The biscuit recipe in the "Two's Company" column Sunday, April 13 contained a tyopgraphical error. The recipe should read: BUTTERMILK BISCUITS (About 2 dozen) 2 cups all-purpose flour 2 teaspoons baking powder 1/4 teaspoon baking soda 1/2 teaspoon salt 1/4 cup shortening 2/3 cup buttermilk Sift dry ingredients together. Cut in shortening until the mixture resembles coarse meal. Add buttermilk and knead until smooth. Roll dough about 1/4-inch think and cut with biscuit cutter. Bake at 350 degrees for 15 to 20 minutes or until lightly browned.
ALONG WITH the Southernization of the White House has come a new interest in Southern cooking. Miss Lillian's peanut soup and Griffin Bell's rooster pepper sausage have passed into Georgetown recipe files, and is now generally recognized that chicken fried steak is not the last word in Mobile cuisine. I'll put Justine's of Memphis up against Sans Souci any day.
In your catalog of seductive tete-a-tetes, mark the "real Southern home dinner" to be played right to the hilt: Slitted-eye suave on his part, fluttering on hers. If you have a veranda, or a porch with a ceiling fan, your future is Scarlett. Lay out palmetto fans. Put glass chimneys around the candles, and if you have an open porch, drape it luxuriantly with mosquito netting. (Y'all has only one syllable.)
Southern hospitality, like Rhett Butler, has the reputation of being devastating, and rightly so. But you must recognize that real Southern cooking is to Colonel Sander's special recipe as chopped steak is to Little Tavern hamburgers. After-dinner rolls have nothing to do with floury gravy.
There are all sorts of Southern cuisines, some lingering at a lower evolutionary level than others. There are the specialty styles -- Creole and Cajun -- available in varying degrees of purity. Creole is, like New Orleans, a little French, a little Spanish, a little Indian, a lot of spice and invention. Cajun comes from the rivers and bayous and leans to what-have-you school. (Why is it so hard to find gumbo file in Washington?)
Soul food, what was originally sole food to poorer folks, is based on "extra" portions of butchered animals and cheap, plentiful vegetables. The unfortunate tendency to overcook food originated with the tough meats and the bitter greens; it was also handy to leave the pot simmering all day while working outdoors. Mountain menus can be similar, but in some areas the stewing of squirrel, rabbit, even opossum has been raised to an art.
But plain ol' Southern country cooking is as simple and satisfying as any cuisine in the world. If nothing else makes the South rise again, the proliferation of frozen biscuits may.
Homemade preserves and jams and pickles, beaten biscuits, country ham and red-eye gravy, cornmeal-fried green tomatoes, banana pudding, pecan pie, squash souffle, cornbread, sorghum -- after all, we're talking about the culture that invented the mint julep!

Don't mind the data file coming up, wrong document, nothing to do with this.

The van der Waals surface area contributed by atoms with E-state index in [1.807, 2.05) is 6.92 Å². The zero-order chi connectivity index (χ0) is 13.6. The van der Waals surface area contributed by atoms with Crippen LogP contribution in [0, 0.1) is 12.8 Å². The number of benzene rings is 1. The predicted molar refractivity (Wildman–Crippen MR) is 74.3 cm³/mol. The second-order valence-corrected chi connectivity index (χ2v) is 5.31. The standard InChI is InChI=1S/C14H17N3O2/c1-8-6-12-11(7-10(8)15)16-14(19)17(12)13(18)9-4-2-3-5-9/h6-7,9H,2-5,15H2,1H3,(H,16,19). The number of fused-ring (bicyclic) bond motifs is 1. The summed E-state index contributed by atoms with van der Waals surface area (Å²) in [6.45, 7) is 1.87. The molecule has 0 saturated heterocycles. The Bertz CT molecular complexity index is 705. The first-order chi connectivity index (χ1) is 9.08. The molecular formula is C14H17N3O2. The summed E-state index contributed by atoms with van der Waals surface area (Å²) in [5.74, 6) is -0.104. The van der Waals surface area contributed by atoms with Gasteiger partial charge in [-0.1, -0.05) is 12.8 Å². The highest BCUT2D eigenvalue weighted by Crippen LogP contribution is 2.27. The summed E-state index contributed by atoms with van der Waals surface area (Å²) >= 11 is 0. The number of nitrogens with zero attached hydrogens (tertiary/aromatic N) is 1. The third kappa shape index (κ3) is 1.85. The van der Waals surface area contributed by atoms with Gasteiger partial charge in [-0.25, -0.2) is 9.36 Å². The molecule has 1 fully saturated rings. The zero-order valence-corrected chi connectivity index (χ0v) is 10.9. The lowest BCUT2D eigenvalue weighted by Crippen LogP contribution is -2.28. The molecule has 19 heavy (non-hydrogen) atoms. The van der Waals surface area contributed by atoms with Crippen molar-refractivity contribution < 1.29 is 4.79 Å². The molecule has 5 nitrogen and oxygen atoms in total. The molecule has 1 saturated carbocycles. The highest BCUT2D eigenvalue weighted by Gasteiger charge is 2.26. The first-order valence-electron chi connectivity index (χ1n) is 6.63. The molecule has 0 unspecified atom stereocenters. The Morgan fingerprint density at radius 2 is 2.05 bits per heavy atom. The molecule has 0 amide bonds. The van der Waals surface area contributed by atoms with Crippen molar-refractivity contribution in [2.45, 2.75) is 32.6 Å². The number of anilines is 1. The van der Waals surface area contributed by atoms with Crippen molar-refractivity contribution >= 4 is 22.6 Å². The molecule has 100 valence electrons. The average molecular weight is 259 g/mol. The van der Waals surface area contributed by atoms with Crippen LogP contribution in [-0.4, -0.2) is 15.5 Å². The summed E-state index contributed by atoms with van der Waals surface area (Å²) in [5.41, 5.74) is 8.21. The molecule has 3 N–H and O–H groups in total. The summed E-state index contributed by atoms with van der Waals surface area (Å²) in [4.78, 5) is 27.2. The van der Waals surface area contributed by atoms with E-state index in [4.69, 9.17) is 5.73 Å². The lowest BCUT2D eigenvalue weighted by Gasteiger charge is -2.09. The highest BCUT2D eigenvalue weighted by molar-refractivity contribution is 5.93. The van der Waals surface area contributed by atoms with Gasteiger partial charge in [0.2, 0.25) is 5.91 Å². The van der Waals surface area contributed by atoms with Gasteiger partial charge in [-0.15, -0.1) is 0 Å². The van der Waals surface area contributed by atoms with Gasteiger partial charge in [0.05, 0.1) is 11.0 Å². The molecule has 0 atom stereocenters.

And just to set the record straight, competently fried chicken and fresh catfish are as delicious as the frozen and franchised are fulsome. Those Shake-'n'-Bake-'n'-I-haylped commercials give me the willies.
A complete Southern menu might open with juleps, whiskey sours or just bourbon, served alongside crackers with cream chese and either hot pepper jelly or Picapeppa sauce, or cold beaten biscuits with paper-thin sliced or chopped country ham. Move to the main course with the chicken, crisp cold beans with sour cream, corn or squash souffle, sliced very ripe tomatoes with fresh basil or fried green tomatoes, baking powder biscuits or cornbread. For dessert, try a molasses cookie, a fresh fruit pie or Kentucky Derby pie, a kind of double-dipper with a thin layer of fudge pie at the bottom and cheese or pecan pie on top.
The woman who raised me, Laurine Hill, makes the world's best fried chicken -- crisp, smart, as delicious cold as hot. I've watched her make it for years, and even I can't do it the way she can, but I gather that a real iron skillet, seasoned and crusty, is essential. She just dries off the chicken pieces and shakes them in a paper bag with flour, salt and a healthy dose of black pepper. She fries in an inch or so of melted vegetable shortening (make sure it's really hot, or the coating will be soggier).
Firm green tomatoes should be sliced fairly thickly, dipped in beaten egg and then into yellow cornmeal and fried in butter.I like them to turn sort of dark; if you don't like the looks or the flavor of blackened butter, add a little oil to the pan.
The best cornbread recipe I know is mine. (i've always wanted to say that.) In a bowl mix 2 cups stone-ground yellow cornmeal, two cups buttermilk or soured milk (very thrifty -- keep a jar of spoiled cream, etc.), two eggs, 2 teaspoons baking powder, 1 teaspoon baking soda and a fairly healthy shaking of salt. In a 12-or 14 inch heavy iron skillet, melt a full 1/3 cup bacon or country ham drippings (you can use shortening), swirl it around to coat the skillet, then pour the drippings into the bowl. Stir but don't beat. Cook in the skillet in a 425-degree oven for 35 to 40 minutes. I can usually tell when it's done by the smell suddenly ballooning through the house; look for the cornmeal to get firm in the center and pull away slightly from the sides of the skillet.
Please do not grasp the handle. It is very hot I know. LAURINE'S BISCUITS 4 cups plain, all-purpose flour 2 teaspoons baking powder 1/4 teaspoon baking soda 1/2 teaspoon salt 1/4 cup shortening 1/2 cup buttermilk
Sift dry ingredients together. Cut in the shortening until the mixture resembles coarse meal. Add butter-milk and knead until smooth. Roll dough about 1/4-inch thick and cut with biscuit cutter (Laurine used to use a glass).
Bake at 350 degree 15-20 minutes, or until lightly browned.